Within minutes, however, it became clear the night was going to belong to Donald Trump despite the best efforts of Ted Cruz to up-end that eventuality.

Still to be heard from are the Trump children and the candidate himself, as well as the various other speakers who will talk about why they think the citizens of the United States should vote for Donald J. Trump.

Hana Levi Julian

Poll: Saudis, Egyptians, Want Regional Peace, Shun Trump, Palestinian Deal

Monday, June 13th, 2016

Ahead of the 16th annual Herzliya Conference, the Institute for Policy & Strategy (IPS) at IDC Herzliya has released the results of two surveys conducted in Egypt and Saudi Arabia relating to the upcoming US Presidential elections.

The key findings of the polls were as follows:

Q: Should the next US President promote an Israeli-Palestinian peace agreement or a regional peace agreement?

Egypt: 25.5% – Israeli-Palestinian Agreement 32.1% – Regional Agreement 42.3% – Should Not Promote Peace with Israel

Saudi Arabia: 18.9% – Israeli-Palestinian Agreement 41.6% – Regional Agreement 39.4% – Should Not Promote Peace with Israel

Q: Will the next US President change relations between the US and the Arab world?

Egypt: 31.7% – Change for the better 19.2% – Change for the worse 49.0% – No change

Saudi Arabia: 27.6% – Change for the better 27.4% – Change for the worse 45.0% – No change

Q: Was President Obama a good president for the Muslim world?

Egypt: 2.5% – Very Good 14.2% – Good 38.1% – Mediocre 24.5% – Bad 20.7% – Very Bad

Saudi Arabia: 2.6% – Very Good 17.5% – Good 36.1% – Mediocre 23.8% – Bad 20.1% – Very Bad

Q: Will the next US President cancel the nuclear agreement with Iran?

Egypt: 19.7% – Will cancel 80.3% – Won’t cancel

Saudi Arabia: 13.6% – Will cancel 86.4% – Won’t cancel

Q: Will the next US President be ready to send ground troops to fight ISIS?

Egypt: 32.3% – Yes 48.3% – No 19.4% – Don’t know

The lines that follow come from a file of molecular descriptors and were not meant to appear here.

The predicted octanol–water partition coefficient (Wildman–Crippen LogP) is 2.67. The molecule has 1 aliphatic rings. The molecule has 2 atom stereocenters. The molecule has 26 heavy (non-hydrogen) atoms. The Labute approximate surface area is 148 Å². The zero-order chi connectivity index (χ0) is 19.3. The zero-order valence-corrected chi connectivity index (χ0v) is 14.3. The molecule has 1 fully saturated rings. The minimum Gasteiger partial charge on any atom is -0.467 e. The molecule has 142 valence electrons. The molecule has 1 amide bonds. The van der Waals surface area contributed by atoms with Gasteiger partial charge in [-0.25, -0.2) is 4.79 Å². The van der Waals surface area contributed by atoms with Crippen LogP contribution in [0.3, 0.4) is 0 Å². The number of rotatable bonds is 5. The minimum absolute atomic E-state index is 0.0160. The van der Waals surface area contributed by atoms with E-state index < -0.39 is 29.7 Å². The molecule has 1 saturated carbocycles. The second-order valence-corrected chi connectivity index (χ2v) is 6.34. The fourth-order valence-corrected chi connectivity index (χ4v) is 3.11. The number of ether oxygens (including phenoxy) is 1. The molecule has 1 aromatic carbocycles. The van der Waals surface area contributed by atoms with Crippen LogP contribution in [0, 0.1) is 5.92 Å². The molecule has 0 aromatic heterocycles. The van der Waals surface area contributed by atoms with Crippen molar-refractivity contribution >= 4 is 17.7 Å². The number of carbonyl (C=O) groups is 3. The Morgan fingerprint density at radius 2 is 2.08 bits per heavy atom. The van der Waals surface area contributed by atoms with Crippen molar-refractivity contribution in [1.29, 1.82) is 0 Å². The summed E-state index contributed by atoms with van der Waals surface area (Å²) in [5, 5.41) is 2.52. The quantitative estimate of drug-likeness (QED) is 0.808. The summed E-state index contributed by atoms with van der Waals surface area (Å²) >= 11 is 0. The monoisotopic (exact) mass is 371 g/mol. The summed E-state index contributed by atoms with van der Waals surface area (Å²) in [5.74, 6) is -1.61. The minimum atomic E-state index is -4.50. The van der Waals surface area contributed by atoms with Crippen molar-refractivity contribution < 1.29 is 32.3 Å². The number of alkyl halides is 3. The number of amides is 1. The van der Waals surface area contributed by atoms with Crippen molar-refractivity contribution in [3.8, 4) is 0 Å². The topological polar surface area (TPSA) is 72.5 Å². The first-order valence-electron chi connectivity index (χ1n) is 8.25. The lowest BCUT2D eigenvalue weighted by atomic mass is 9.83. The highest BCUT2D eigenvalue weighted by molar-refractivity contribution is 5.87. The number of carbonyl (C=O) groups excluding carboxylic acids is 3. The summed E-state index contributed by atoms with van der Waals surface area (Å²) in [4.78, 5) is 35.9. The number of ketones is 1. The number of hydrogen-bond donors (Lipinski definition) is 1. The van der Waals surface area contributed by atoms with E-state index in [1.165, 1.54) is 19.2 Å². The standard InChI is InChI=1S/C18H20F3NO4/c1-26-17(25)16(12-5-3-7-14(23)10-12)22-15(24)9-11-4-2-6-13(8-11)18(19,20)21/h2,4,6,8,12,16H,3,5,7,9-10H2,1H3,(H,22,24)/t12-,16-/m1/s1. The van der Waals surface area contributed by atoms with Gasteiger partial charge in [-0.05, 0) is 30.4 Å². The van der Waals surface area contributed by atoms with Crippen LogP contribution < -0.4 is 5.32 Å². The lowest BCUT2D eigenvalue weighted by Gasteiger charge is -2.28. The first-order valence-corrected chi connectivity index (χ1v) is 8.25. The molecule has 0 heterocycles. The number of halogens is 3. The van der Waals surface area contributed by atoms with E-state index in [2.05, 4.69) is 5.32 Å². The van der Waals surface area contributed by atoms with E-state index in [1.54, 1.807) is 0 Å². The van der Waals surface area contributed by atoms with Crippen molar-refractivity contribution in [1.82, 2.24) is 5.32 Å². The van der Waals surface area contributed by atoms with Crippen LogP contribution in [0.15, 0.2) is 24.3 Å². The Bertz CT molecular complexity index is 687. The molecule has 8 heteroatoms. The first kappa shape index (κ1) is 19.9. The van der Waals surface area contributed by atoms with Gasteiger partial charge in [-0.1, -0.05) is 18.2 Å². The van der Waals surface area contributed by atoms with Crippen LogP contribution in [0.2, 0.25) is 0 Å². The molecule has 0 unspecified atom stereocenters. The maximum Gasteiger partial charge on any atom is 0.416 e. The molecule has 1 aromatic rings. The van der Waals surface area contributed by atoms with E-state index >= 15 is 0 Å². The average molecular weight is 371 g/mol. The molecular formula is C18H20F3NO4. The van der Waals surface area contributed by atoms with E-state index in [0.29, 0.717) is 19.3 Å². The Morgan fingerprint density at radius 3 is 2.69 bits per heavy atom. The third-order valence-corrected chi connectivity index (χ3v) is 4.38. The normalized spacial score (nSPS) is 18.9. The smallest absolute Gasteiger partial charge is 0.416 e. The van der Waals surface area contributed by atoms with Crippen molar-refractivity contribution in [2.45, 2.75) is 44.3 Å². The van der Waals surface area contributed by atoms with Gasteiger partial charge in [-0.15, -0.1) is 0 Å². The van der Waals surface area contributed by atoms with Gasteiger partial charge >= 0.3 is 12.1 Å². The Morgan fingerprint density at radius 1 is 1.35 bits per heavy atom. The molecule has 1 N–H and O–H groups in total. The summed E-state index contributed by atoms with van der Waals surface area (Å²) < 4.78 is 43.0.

Saudi Arabia: 17.9% – Yes 58.1% – No 24.0% – Don’t know

Q: Which (Presidential) candidate do you prefer?

Egypt: 35.9% – Hillary Clinton 3.8% – Donald Trump 8.5% – Bernie Sanders 10.4% – Ted Cruz 41.4% – None of them

Saudi Arabia: 30.2% – Hillary Clinton 6.0% – Donald Trump 7.3% – Bernie Sanders 6.0% – Ted Cruz 50.3% – None of them

The polls were conducted in Arabic over the past 6 weeks using a random sampling from the regions of each country.

471 respondents in Egypt; margin of error +/- 4.5% 464 respondents in Saudi Arabia; margin of error +/- 4.6%

The 16th annual Herzliya Conference starts tomorrow, June 14 and runs through June 16.

JNi.Media

‘Woman in Gold’ Helen Mirren Testifies for Holocaust Art Restitution Bill

Thursday, June 9th, 2016

British actress Helen Mirren testified in Congress Tuesday in support of a bill to make restitution easier for American heirs of Holocaust era victims, The Art Newspaper reported. Mirren starred in the 2015 British drama “Woman in Gold,” about Austrian-born Jewish American Maria Altmann’s court fight to recover her family’s “Portrait of Adele Bloch-Bauer I,” by Gustav Klimt (her late aunt modeled for the picture), which had been stolen by the Nazis.

Mirren told two Senate judiciary subcommittees in a joint hearing on the Holocaust Expropriated Art Recovery Act that “the very act of Nazi expropriation was not only unjust but it was inhumane.” She added, “Greed, cruelty, self-interest and domination will always be with us, it’s an easy option. Justice is so much more difficult, so much more complex. But we all dream of justice. We are incapable of changing the past, but fortunately we have the ability to make change today.”

“Restitution is so much more, much more than … reclaiming a material good,” Mirren said. “It gives Jewish people and other victims of the Nazi terror the opportunity to reclaim their history, their culture, their memories and, most importantly, their families.”

The legislation is sponsored by Republican senators Ted Cruz and John Cornyn of Texas and Democratic senators Chuck Schumer of New York and Richard Blumenthal of Connecticut. Other supporters of the bipartisan bill included president of the World Jewish Congress Ronald S. Lauder, and senators Al Franken (D, Minnesota), Chuck Grassley, (R, Iowa) and Orrin Hatch, (R, Utah).

Lauder, who purchased the Klimt painting after Altmann had sued the Austrian government to give it back, and won, told the Senators, “What makes this particular crime even more despicable is that this art theft, probably the greatest in history, was continued by governments, museums and many knowing collectors in the decades following the war.”

Today the Klimt painting is part of the permanent collection of the Neue Galerie, a museum of German and Austrian art Lauder co-founded in New York.

David Israel

Donald Trump Finally Parts Ways with White Supremacist Duke

Friday, May 6th, 2016

Having in the past denied that he knew former Ku Klux Klan leader David Duke (they had met), Donald J. Trump on Thursday finally took the plunge and announced he “disavows” Duke’s anti-Semitic comments, made on the latter’s radio show.